Jollification | Mortification
April 7th, 2013
"Wonderfully surreal..."
Jollification | Mortification by Ed Malin,

If you like questioning the workings of your brain, or if you're a fan of dance numbers, you will want to check out Ildiko Nemeth's new show JOLLIFICATION | MORTIFICATION at LaMaMa.  Wonderfully surreal but critical of male-centered surrealism, this show is described in the program as a collage of scenes and characters from seven past New Stage productions.  I saw this company's take on Fernando Arrabal last Fall, so it was quite a pleasure to see the large, provocatively-dressed ensemble perform, sometimes without words, sometimes singing in French.   Note: this show, like some Salvador Dali photographs I can think of, contains nudity.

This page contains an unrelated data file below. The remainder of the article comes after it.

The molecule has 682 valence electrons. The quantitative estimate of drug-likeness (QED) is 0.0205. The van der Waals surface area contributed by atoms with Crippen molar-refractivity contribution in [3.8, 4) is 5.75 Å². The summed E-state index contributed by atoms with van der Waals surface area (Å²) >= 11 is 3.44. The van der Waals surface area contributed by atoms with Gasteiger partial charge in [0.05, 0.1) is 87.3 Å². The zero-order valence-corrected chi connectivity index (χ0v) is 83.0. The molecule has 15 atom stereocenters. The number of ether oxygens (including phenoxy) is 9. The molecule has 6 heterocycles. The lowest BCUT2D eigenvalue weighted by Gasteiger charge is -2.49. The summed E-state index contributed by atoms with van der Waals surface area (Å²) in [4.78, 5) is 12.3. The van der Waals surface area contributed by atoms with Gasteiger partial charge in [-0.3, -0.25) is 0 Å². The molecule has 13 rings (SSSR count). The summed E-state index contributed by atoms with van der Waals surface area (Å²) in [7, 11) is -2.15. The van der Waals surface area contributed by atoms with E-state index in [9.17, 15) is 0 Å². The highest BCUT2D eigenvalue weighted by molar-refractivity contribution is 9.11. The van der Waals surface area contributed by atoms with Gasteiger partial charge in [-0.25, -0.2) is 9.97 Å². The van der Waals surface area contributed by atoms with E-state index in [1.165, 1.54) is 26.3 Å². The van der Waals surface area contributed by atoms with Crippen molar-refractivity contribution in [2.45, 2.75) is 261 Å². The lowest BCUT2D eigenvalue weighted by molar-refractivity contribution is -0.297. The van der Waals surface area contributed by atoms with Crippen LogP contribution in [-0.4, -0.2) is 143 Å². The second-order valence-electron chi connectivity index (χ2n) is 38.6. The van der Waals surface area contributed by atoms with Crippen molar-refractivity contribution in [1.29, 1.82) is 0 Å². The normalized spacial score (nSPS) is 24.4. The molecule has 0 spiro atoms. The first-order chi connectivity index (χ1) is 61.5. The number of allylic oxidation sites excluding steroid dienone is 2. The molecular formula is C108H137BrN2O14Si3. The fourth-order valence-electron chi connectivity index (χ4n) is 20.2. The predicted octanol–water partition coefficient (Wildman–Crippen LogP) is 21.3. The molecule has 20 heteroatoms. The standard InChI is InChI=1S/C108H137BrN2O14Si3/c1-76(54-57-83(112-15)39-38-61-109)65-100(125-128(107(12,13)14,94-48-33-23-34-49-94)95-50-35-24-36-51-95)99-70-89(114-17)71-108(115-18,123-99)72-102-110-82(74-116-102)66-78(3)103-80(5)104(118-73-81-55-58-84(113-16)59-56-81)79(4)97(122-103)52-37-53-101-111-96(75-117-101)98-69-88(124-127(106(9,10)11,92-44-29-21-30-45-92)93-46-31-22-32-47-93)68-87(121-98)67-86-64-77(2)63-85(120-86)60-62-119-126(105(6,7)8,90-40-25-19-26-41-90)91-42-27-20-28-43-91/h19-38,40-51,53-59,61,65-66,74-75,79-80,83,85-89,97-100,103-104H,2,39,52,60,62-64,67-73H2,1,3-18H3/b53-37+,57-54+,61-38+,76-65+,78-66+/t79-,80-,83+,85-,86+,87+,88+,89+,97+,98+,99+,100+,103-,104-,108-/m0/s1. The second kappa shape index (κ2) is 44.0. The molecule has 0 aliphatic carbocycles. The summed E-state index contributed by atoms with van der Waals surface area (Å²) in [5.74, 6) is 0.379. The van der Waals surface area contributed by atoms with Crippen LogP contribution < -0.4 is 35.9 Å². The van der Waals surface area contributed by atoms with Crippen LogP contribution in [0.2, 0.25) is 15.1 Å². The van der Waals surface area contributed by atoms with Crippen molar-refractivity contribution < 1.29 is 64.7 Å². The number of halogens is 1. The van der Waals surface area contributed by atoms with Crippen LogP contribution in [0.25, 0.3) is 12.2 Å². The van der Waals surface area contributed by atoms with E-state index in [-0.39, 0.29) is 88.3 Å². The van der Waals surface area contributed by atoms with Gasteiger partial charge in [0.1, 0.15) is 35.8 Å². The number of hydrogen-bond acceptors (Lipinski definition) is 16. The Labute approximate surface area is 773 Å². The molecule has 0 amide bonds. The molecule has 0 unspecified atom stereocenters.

An overarching theme is the attempt to find happiness and connection.  Perhaps there is more drama in the failure to connect.  100 years of poignant musical compositions and Federico Restrepo's lighting (and shadows) accompany these scenes, which draw from the work of such writers as Werner Schwab, Fernando Arrabal, Colm O'Shea, Jessica Sofia Mitrani, Ildiko Nemeth, and Mark Altman.  The grotesque often shakes hands with the beautiful. One shocking scene concerned Doctor Jean-Martin Charcot, the 1800s authority on hysterics. The doctor's complete domination of his patient was clear from the way she was stripped naked, still with face distorted, manhandled, and left in that pose for the next ten minutes.  It was quite difficult to watch, but did go against a trend of identifying women with evil and death.  Elsewhere, a self-possessed man and a woman in aprons (his had bloodstains) fluttered about, revealling they were not wearing any underwear.  There were also processions of pearl-bedecked chorus girls, sometimes dressed as fleecy sheep.  Brandon Olson's costumes vary from very revealing to 1980s MTV-like assymetrical masterpieces. One black dress seemed to be lifting its wearer off the stage into the air.  This is a play to watch and enjoy (from a relaxed seat at a LaMaMa cabaret table), and if it doesn't fall into place rationally, that's still very good.

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